Sad Man Spent $1 Million Of Stolen Money On ‘Freemium’ Game
Kevin Lee Co embezzled nearly $5 million from his employer, and spent $1 million of that on a freemium game
Ever played those massive multiplayer ‘freemium’ games, in which users spend real-world money to buy in-game advantages, and wondered: Who on Earth has enough time and disposable income to spend dominating a game on their phone?
Well, one answer is a middle-aged man using other people’s money.
Kevin Lee Co, 45, of Rocklin, California, pleaded guilty to wire fraud and money laundering, the Justice Department announced last Thursday. Co worked in the accounting department of Holt of California, which sells manufacturing equipment, between 2008 and 2015. In that time, he managed to steal nearly $5 million. A man who handles money all day long trying to steal some of it might not be that surprising. But what he spent it on is.
According to court documents, along with nice cars and season tickets to sporting events, Co spent an unspecified amount of money on plastic surgery and $1 million on a game called “Game of War.” You might be familiar with “Game of War” from its commercials, which ran during the 2015 Super Bowl and featured Kate Upton (she was later replaced by Mariah Carey). And the game could clearly afford such star power, thanks to players who spend an estimated $1.6 million every day on in-game packs to become more powerful and rule their kingdoms.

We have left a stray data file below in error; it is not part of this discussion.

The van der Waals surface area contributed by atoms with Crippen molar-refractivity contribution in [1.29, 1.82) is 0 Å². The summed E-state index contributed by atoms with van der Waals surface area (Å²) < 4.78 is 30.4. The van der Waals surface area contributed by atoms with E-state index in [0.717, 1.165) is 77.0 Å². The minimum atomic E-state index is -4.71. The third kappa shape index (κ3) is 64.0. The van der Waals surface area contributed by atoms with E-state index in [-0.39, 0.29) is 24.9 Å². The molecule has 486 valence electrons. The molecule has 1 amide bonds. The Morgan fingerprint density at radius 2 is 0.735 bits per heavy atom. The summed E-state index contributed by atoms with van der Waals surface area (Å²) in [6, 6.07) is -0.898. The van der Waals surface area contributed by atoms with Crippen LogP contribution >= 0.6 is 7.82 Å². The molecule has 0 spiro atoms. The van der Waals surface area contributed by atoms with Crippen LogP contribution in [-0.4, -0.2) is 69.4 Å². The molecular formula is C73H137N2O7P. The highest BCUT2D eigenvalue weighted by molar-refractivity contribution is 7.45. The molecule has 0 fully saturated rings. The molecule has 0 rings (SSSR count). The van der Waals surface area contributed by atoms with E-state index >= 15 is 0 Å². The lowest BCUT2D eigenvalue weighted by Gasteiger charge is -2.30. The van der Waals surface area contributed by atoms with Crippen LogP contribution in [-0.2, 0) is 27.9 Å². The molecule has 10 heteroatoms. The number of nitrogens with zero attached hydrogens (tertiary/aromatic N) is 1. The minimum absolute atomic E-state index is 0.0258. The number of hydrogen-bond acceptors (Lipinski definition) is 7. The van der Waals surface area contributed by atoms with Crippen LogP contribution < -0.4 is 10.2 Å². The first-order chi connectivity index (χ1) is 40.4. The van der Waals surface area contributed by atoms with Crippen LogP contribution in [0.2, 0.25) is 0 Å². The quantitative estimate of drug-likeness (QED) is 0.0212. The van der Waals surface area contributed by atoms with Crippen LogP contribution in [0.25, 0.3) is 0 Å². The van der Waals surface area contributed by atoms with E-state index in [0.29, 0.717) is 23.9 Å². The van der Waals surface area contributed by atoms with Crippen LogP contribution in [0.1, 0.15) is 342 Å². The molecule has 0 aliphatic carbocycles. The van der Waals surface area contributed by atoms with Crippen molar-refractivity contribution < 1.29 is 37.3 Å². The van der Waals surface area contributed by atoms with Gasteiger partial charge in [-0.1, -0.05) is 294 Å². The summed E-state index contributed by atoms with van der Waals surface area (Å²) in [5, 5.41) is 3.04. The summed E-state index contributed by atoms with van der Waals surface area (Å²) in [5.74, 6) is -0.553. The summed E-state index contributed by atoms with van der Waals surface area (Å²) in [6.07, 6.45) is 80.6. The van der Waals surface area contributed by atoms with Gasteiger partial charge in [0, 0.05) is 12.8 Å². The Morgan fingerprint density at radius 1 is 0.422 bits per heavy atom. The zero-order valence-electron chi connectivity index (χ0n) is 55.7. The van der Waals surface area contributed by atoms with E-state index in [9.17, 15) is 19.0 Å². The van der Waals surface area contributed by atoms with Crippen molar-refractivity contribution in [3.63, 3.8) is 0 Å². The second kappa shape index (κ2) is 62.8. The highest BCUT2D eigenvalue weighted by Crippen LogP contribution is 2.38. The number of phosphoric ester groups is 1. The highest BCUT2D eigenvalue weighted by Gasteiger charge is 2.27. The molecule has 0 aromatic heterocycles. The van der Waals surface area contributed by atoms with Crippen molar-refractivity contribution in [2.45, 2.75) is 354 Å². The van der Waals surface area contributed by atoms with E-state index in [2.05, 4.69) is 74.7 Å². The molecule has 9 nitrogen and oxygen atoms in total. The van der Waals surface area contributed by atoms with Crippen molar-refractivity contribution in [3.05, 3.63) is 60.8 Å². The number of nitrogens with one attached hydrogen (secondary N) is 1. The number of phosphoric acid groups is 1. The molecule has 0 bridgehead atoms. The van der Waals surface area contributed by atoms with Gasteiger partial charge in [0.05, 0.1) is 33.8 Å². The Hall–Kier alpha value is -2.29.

It seems that Co was not able to resist the siren song of $99 packages full of gold, components with which to make armor, and speed-ups to instantaneously create massive armies, so he spent $1 million of his ill-gotten gains on the mobile freemium game. That’s about 10,100 packages. Machine Zone, which developed “Game of War,” did not respond to request for comment on Co’s apparent obsession with its game.
Hopefully, Co got all the enjoyment he needed out of “Game of War,” because he may not be able to play it for a long time: He faces up to 20 years in prison for each of the two charges as well as up to $750,000 in fines.